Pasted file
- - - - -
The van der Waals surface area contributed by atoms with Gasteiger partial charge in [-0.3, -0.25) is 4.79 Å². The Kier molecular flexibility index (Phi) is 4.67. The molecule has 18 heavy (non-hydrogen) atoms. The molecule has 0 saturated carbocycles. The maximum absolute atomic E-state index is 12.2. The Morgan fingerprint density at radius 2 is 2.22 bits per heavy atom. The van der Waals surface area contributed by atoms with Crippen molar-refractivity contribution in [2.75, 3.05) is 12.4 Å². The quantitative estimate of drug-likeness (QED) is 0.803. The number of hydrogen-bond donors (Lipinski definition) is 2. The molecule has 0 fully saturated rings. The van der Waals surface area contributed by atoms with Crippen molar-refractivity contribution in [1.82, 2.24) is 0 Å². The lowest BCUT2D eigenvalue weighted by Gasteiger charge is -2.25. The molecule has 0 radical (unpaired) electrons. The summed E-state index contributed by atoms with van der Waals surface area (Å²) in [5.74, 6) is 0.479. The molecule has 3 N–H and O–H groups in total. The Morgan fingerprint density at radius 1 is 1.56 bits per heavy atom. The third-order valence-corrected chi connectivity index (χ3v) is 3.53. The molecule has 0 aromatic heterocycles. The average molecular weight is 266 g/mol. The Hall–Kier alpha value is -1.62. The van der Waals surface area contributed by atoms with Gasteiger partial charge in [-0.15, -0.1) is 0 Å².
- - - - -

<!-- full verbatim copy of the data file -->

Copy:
The van der Waals surface area contributed by atoms with Gasteiger partial charge in [-0.3, -0.25) is 4.79 Å². The Kier molecular flexibility index (Phi) is 4.67. The molecule has 18 heavy (non-hydrogen) atoms. The molecule has 0 saturated carbocycles. The maximum absolute atomic E-state index is 12.2. The Morgan fingerprint density at radius 2 is 2.22 bits per heavy atom. The van der Waals surface area contributed by atoms with Crippen molar-refractivity contribution in [2.75, 3.05) is 12.4 Å². The quantitative estimate of drug-likeness (QED) is 0.803. The number of hydrogen-bond donors (Lipinski definition) is 2. The molecule has 0 fully saturated rings. The van der Waals surface area contributed by atoms with Crippen molar-refractivity contribution in [1.82, 2.24) is 0 Å². The lowest BCUT2D eigenvalue weighted by Gasteiger charge is -2.25. The molecule has 0 radical (unpaired) electrons. The summed E-state index contributed by atoms with van der Waals surface area (Å²) in [5.74, 6) is 0.479. The molecule has 3 N–H and O–H groups in total. The Morgan fingerprint density at radius 1 is 1.56 bits per heavy atom. The third-order valence-corrected chi connectivity index (χ3v) is 3.53. The molecule has 0 aromatic heterocycles. The average molecular weight is 266 g/mol. The Hall–Kier alpha value is -1.62. The van der Waals surface area contributed by atoms with Gasteiger partial charge in [-0.15, -0.1) is 0 Å².